Patients who remain in bed for long periods of time may develop pressure sores, which can in turn become potentially life-threatening chronic skin ulcers. A new sensor could help keep that from happening, however, using scattered light.
Currently being developed by a team at the University of South Australia, the sensor consists of a thin, inexpensive optical fiber, several of which are embedded in the surface of the bed’s mattress.
The patient simply lies on those fibers, which is a less obtrusive setup than existing patient-monitoring devices that have to be worn on the body, and which presents fewer privacy issues than currently used patient-monitoring camera systems.
Light enters each fiber at one end, and exits at the other. By analyzing how that light is affected by its passage through the fiber – which is altered by the patient’s movements – it’s possible to tell if that person hasn’t moved in too long of a long time. What’s more, the patient’s heart rate and rate of respiration can also be monitored, as they produce small but detectable body movements of their own.
“The optical fiber sensor we are using is designed so that when light travels from input to output it actually travels along many different paths inside the optical fiber,” lead scientist Dr. Stephen Warren Smith told us. “These paths are all slightly different in length, which leads to a complex light pattern at the output. The effect is due to optical interference, which is very similar to the speckle pattern you see when you shine a laser pointer on a wall. When the optical fiber is physically altered, such as bending and stretching, this speckle output changes quite rapidly and can therefore be used as a sensor.”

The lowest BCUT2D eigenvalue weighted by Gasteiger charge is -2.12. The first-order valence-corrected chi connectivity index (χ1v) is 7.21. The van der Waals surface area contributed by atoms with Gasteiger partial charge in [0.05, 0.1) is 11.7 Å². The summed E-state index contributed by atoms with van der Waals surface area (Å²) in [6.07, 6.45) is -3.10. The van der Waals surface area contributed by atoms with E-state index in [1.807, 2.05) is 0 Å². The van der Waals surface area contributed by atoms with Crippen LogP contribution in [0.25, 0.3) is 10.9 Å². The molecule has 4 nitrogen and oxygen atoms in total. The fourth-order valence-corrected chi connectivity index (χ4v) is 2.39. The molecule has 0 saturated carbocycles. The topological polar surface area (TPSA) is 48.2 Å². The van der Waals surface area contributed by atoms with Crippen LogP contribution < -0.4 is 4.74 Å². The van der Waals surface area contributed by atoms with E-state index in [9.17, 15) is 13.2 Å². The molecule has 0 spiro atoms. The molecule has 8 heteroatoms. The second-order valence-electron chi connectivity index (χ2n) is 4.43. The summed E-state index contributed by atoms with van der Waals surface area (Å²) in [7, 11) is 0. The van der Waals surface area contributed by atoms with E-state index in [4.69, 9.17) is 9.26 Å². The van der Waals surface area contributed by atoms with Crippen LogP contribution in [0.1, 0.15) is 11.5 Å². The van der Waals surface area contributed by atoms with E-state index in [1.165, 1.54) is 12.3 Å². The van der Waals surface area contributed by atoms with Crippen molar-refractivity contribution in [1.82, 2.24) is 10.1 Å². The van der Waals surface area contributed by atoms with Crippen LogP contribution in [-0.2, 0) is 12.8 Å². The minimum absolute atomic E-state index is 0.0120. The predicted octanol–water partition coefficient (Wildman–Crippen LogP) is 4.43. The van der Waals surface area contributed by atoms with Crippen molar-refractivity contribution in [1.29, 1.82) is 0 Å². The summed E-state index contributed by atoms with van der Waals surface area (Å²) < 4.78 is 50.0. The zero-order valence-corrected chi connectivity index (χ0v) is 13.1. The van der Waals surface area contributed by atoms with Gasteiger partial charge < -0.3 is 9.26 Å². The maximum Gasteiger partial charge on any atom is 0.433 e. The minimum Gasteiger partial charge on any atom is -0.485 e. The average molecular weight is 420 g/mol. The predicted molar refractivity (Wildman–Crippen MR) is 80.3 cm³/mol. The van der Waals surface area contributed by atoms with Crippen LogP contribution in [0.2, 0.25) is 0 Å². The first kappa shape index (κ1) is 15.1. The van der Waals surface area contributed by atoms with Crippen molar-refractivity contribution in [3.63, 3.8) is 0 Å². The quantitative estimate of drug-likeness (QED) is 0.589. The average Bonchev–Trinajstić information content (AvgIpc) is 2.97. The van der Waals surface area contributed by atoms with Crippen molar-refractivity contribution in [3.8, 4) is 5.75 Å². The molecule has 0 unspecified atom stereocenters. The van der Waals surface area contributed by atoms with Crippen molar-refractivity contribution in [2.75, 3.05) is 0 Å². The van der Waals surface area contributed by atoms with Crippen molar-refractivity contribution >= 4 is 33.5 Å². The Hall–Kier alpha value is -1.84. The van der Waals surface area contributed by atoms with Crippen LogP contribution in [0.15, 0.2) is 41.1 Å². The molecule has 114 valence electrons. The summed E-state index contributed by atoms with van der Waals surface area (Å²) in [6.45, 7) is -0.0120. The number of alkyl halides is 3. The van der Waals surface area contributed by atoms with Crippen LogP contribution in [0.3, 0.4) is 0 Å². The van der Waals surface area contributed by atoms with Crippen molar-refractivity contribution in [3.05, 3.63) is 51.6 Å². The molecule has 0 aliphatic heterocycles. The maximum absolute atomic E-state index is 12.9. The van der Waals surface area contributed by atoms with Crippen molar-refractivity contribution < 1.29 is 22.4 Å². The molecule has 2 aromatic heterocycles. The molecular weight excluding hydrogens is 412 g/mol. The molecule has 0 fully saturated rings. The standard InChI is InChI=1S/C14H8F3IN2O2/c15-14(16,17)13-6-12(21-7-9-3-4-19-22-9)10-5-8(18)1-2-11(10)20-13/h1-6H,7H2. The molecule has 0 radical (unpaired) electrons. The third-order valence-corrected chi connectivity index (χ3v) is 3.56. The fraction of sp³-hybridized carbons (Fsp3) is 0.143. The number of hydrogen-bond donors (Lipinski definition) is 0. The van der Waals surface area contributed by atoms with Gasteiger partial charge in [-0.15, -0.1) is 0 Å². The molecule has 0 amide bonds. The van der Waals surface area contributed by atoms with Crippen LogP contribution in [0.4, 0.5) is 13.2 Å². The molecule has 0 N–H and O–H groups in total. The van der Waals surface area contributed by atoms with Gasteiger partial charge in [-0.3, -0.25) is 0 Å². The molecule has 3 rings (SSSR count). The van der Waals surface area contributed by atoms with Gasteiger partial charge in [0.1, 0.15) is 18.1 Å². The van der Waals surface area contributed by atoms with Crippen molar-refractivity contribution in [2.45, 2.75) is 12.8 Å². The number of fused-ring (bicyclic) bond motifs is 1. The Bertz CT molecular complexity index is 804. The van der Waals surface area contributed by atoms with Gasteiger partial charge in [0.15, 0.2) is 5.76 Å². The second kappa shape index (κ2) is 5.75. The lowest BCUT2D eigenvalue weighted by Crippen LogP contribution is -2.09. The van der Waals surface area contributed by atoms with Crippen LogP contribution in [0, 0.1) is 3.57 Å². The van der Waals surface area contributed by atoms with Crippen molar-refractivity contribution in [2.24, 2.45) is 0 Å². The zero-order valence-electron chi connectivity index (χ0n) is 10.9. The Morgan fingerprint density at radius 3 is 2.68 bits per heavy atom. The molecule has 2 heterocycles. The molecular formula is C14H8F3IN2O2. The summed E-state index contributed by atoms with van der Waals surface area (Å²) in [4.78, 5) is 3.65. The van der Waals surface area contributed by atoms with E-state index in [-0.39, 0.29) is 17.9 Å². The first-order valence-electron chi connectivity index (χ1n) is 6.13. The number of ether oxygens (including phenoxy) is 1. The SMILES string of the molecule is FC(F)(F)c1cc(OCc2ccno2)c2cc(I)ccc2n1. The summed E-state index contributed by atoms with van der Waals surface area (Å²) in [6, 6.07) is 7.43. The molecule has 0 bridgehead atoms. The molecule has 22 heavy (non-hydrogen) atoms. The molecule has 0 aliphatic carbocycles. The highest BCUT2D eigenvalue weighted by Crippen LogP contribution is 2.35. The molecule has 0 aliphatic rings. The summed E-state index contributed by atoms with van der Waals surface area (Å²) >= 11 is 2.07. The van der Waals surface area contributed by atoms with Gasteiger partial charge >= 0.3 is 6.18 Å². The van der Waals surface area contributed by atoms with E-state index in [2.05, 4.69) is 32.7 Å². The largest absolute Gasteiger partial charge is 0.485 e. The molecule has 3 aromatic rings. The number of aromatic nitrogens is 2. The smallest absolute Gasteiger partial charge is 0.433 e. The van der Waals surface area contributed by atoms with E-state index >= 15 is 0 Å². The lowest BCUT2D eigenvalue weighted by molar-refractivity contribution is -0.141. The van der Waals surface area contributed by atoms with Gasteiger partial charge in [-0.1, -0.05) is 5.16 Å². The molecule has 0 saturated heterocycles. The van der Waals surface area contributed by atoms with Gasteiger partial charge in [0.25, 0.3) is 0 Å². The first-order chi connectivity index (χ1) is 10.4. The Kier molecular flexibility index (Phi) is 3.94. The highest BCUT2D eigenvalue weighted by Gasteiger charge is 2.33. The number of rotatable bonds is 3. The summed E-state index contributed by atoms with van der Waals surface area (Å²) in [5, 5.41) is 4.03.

It is hoped that once further developed, the technology could be used to alert nurses to patients who have remained in one position for too long, and need to be turned over. The sensors could also warn of deteriorating vital signs, without requiring patients to be hooked up to electrodes, cuffs or ventilators.
“Monitoring vital signs continuously, unobtrusively and cheaply via the mattress-embedded sensors is a far better solution for both patient and nurse,” said Warren-Smith.
The research is described in a paper that was recently published in the Journal of Biomedical Optics.
Source: University of South Australia